Wednesday, 7 April 2010

The Easter Bunny... Barbecue style

Easter was for us this year a rather timid affair; both of us working at various points throughout yet we still managed to get the allotment dug over and planted up with potatoes (Duke of York), onions, shallots, garlic, broad beans and rocket; borage, lovage and oregano went into my herb pots and seed trays now adorn the kitchen windowsill filled with the potential of tomatoes of every hue and size.

Thus the dinner menus were also a tad subdued. Usually I go overboard with great legs of lamb and new spring greens but lamb is tricky to track down and I didn't have that much time. Easter Sunday turned out to be a roast chicken, but with goose fat-roasted potatoes, purple sprouting broccoli and the last few tiny baby leaves of kale from the allotment sauteed with garlic and a sauce made from pan-deglazing, white wine, crème fraiche, tarragon and halved green grapes.

But it was Saturday's quick meal that was really the highlight of the weekend. My freezer is chock-full of meat, mainly due to my inability to just say 'no' at the amazing cuts of beef at the farmers' market. However at the back was a whole jointed wild rabbit - of course - the Easter bunny, just waiting to be lovingly consumed at this appropriate junction. However, I didn't want to do the KFB recipe and I started thinking about the Deep South and barbecue.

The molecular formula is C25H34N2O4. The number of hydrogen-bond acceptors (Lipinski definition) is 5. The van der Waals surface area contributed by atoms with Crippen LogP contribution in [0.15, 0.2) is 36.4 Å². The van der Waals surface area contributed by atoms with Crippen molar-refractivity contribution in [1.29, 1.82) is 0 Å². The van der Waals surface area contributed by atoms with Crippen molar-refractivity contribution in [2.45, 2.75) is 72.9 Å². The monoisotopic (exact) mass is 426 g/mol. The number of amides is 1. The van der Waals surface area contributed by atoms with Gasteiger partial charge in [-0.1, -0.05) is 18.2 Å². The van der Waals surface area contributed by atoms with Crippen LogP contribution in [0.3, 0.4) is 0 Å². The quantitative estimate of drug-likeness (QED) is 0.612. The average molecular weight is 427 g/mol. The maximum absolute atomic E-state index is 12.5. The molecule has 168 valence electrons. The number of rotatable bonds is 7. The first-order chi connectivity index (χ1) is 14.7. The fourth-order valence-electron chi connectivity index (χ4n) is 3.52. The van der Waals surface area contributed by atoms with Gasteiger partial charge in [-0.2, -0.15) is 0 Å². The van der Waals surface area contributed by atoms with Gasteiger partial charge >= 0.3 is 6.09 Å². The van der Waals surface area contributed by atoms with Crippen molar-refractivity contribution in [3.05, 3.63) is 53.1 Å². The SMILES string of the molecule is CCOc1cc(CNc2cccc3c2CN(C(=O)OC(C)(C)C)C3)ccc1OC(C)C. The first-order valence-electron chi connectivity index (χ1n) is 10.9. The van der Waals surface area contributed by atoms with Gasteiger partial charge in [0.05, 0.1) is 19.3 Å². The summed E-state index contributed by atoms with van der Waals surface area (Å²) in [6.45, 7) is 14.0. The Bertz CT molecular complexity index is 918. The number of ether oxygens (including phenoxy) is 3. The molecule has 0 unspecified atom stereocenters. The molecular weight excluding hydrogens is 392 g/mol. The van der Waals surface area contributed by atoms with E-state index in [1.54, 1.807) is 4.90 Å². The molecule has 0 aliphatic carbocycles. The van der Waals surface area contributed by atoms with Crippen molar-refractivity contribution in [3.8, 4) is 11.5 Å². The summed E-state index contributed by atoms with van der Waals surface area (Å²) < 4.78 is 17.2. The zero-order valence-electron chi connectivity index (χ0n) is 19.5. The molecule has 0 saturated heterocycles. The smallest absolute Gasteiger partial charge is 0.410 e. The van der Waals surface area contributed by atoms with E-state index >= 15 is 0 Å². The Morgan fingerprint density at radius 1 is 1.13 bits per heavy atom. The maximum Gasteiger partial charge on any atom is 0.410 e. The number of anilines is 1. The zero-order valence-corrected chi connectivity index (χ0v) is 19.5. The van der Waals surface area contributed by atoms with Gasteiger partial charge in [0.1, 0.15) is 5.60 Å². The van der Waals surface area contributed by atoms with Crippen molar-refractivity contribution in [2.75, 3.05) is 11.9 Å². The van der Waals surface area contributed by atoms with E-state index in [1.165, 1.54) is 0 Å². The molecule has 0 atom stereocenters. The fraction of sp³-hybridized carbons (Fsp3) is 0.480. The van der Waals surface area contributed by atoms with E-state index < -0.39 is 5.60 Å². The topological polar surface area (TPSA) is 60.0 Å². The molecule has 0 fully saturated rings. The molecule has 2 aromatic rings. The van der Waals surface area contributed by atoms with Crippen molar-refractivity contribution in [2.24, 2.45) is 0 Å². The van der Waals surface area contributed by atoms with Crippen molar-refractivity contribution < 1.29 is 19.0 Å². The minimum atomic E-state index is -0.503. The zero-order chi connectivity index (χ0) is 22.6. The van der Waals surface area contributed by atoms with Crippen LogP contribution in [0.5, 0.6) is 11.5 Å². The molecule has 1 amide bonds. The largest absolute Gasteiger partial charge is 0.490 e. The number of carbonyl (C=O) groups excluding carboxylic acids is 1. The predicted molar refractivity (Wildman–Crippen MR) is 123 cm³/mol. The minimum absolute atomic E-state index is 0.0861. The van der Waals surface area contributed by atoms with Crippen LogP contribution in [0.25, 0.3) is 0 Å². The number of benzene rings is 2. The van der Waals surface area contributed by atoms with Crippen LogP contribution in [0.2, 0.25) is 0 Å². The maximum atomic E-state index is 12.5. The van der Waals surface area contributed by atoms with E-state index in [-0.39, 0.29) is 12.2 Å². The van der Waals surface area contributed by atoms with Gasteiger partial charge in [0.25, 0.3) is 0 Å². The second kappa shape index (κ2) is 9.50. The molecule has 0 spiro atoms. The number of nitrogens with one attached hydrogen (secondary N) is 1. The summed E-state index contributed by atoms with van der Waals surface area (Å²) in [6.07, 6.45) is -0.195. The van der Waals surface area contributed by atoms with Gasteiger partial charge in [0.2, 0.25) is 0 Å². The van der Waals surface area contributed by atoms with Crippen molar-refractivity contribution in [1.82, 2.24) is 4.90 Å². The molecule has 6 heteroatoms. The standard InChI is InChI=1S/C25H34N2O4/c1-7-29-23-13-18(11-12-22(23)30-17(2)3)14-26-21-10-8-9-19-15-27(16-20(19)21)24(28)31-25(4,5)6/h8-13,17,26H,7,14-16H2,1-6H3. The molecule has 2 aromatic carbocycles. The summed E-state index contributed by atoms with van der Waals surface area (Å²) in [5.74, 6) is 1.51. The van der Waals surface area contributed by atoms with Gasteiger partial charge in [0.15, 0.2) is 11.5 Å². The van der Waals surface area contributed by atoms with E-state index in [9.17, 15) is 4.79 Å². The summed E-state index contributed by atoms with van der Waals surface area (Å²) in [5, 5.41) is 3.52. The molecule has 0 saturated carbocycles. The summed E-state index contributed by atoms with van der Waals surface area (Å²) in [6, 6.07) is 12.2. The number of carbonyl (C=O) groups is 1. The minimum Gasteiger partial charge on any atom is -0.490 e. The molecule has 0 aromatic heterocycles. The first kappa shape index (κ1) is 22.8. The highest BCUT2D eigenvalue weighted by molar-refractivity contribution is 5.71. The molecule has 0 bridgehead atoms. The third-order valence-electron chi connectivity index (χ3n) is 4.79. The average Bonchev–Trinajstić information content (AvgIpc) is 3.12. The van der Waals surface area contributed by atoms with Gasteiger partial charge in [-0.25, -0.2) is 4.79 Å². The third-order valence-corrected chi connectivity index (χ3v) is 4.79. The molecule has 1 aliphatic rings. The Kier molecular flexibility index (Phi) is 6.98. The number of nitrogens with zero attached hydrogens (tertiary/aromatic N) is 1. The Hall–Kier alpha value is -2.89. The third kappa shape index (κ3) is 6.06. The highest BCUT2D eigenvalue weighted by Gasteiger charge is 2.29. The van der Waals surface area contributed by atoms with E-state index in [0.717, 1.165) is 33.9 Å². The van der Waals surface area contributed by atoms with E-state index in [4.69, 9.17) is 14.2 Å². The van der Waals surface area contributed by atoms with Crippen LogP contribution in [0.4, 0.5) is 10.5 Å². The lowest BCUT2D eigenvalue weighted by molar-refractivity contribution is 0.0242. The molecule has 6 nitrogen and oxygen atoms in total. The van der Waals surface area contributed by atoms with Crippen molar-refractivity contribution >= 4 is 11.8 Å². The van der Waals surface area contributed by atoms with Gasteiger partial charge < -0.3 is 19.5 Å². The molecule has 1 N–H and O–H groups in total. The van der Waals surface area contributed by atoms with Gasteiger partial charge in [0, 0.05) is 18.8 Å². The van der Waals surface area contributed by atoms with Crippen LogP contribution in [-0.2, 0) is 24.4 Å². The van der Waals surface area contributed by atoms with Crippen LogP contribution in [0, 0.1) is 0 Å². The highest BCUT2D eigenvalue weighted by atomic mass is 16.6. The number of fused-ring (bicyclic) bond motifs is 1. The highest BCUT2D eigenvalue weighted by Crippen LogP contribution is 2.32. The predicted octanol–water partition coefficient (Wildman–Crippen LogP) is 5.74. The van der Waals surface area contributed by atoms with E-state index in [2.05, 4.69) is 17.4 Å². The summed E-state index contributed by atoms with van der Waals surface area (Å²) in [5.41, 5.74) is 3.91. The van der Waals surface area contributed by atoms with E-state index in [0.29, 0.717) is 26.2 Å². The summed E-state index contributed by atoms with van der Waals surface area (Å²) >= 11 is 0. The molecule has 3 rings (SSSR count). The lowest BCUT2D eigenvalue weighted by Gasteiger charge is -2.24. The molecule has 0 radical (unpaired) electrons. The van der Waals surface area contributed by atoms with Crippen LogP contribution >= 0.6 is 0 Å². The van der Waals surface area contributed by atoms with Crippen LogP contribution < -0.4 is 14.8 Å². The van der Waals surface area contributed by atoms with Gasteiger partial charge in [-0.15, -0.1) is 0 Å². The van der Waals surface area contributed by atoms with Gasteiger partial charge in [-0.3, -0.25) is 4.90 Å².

Now, I know rabbit, with its tendency to dryness and its physical layout ain't that similar to pork ribs but I had a yearning for smoky barbecue sauce, coleslaw, cornbread and so on. SO:
Either the day before or in the morning, concoct a rub for the rabbit, mixing together a good slug of 3 of olive oil (helps keep the rabbit moist) with a tablespoon of paprika, ground ginger, cumin, a little (or a lot of) chilli powder, salt and pepper and a touch of mace or nutmeg if you haven't any. Leave the rabbit to marinate.

For the barbecue glaze, mix together English mustard, ketchup, cider vinegar, sugar, starting with a tablespoon of each and double the amount of ketchup and then tasting as you go. I added a dollop of barbecue sauce and a little of the smoky chipotle Tabasco I seem to have hanging around. You want it to be sweet, smoky, punchy with mustard and ultimately finger-licking.

Heat the oven to 180C and tip your now rather angrily-red bunny into a roasting tin, paint with half the glaze and whack in the oven for 15 minutes. Then remove from the oven, paint with the rest of the glaze (cover the tin with foil if you think it's burning a little with the sugar) and put back in for another 10 minutes. At this point the rabbit is cooked, but you may want to give it 5 minutes with the foil off to enhance the stickiness.

We had this with own-made cornbread (recipe to be posted), coleslaw and a garlicky, lemony baby spinach and tomato salad.

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